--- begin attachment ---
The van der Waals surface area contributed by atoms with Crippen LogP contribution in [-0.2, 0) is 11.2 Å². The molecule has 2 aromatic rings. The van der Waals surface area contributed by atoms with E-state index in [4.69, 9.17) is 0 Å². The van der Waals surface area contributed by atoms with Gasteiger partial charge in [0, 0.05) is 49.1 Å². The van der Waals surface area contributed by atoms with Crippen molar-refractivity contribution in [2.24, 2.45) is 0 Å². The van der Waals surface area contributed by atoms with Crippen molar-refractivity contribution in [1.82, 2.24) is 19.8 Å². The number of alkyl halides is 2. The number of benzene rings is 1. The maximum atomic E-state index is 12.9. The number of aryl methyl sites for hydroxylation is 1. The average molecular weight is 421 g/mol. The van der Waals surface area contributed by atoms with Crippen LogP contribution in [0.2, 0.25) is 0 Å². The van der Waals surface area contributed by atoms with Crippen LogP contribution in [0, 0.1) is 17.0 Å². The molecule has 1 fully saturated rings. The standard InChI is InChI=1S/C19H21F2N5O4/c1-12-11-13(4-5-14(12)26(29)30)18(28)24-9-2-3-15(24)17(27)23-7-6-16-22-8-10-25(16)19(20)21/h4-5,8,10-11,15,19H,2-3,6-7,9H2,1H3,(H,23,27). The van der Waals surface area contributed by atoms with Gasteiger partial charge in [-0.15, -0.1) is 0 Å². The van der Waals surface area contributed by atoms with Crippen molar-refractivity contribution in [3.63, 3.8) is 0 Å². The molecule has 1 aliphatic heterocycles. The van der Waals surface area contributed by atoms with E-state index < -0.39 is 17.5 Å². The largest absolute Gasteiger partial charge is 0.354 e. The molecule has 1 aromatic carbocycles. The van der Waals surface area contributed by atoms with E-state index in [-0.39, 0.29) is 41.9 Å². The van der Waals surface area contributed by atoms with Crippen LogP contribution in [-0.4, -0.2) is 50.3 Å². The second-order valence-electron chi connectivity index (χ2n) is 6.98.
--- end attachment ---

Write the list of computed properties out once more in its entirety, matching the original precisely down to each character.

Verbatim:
The van der Waals surface area contributed by atoms with Crippen LogP contribution in [-0.2, 0) is 11.2 Å². The molecule has 2 aromatic rings. The van der Waals surface area contributed by atoms with E-state index in [4.69, 9.17) is 0 Å². The van der Waals surface area contributed by atoms with Gasteiger partial charge in [0, 0.05) is 49.1 Å². The van der Waals surface area contributed by atoms with Crippen molar-refractivity contribution in [2.24, 2.45) is 0 Å². The van der Waals surface area contributed by atoms with Crippen molar-refractivity contribution in [1.82, 2.24) is 19.8 Å². The number of alkyl halides is 2. The number of benzene rings is 1. The maximum atomic E-state index is 12.9. The number of aryl methyl sites for hydroxylation is 1. The average molecular weight is 421 g/mol. The van der Waals surface area contributed by atoms with Crippen LogP contribution in [0.2, 0.25) is 0 Å². The van der Waals surface area contributed by atoms with Crippen LogP contribution in [0, 0.1) is 17.0 Å². The molecule has 1 fully saturated rings. The standard InChI is InChI=1S/C19H21F2N5O4/c1-12-11-13(4-5-14(12)26(29)30)18(28)24-9-2-3-15(24)17(27)23-7-6-16-22-8-10-25(16)19(20)21/h4-5,8,10-11,15,19H,2-3,6-7,9H2,1H3,(H,23,27). The van der Waals surface area contributed by atoms with Gasteiger partial charge in [-0.15, -0.1) is 0 Å². The van der Waals surface area contributed by atoms with Crippen molar-refractivity contribution in [3.63, 3.8) is 0 Å². The molecule has 1 aliphatic heterocycles. The van der Waals surface area contributed by atoms with E-state index < -0.39 is 17.5 Å². The largest absolute Gasteiger partial charge is 0.354 e. The molecule has 1 aromatic carbocycles. The van der Waals surface area contributed by atoms with E-state index in [-0.39, 0.29) is 41.9 Å². The van der Waals surface area contributed by atoms with Crippen LogP contribution in [-0.4, -0.2) is 50.3 Å². The second-order valence-electron chi connectivity index (χ2n) is 6.98.